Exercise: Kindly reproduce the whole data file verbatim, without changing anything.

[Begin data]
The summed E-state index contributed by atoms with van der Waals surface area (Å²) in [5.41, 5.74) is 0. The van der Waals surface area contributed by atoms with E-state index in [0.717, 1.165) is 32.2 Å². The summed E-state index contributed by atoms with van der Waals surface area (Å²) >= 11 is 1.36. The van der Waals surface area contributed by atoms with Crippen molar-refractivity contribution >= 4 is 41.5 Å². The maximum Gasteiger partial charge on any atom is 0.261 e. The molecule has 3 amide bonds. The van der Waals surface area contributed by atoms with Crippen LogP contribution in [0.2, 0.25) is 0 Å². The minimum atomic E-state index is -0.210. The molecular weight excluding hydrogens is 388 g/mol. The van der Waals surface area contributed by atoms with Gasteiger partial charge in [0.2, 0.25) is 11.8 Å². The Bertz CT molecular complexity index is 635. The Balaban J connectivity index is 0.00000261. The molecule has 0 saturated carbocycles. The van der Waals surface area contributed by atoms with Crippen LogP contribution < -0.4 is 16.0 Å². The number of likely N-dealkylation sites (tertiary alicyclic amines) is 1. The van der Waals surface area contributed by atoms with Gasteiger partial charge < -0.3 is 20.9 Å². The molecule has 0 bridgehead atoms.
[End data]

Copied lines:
The summed E-state index contributed by atoms with van der Waals surface area (Å²) in [5.41, 5.74) is 0. The van der Waals surface area contributed by atoms with E-state index in [0.717, 1.165) is 32.2 Å². The summed E-state index contributed by atoms with van der Waals surface area (Å²) >= 11 is 1.36. The van der Waals surface area contributed by atoms with Crippen molar-refractivity contribution >= 4 is 41.5 Å². The maximum Gasteiger partial charge on any atom is 0.261 e. The molecule has 3 amide bonds. The van der Waals surface area contributed by atoms with Crippen LogP contribution in [0.2, 0.25) is 0 Å². The minimum atomic E-state index is -0.210. The molecular weight excluding hydrogens is 388 g/mol. The van der Waals surface area contributed by atoms with Gasteiger partial charge in [0.2, 0.25) is 11.8 Å². The Bertz CT molecular complexity index is 635. The Balaban J connectivity index is 0.00000261. The molecule has 0 saturated carbocycles. The van der Waals surface area contributed by atoms with Crippen LogP contribution < -0.4 is 16.0 Å². The number of likely N-dealkylation sites (tertiary alicyclic amines) is 1. The van der Waals surface area contributed by atoms with Gasteiger partial charge < -0.3 is 20.9 Å². The molecule has 0 bridgehead atoms.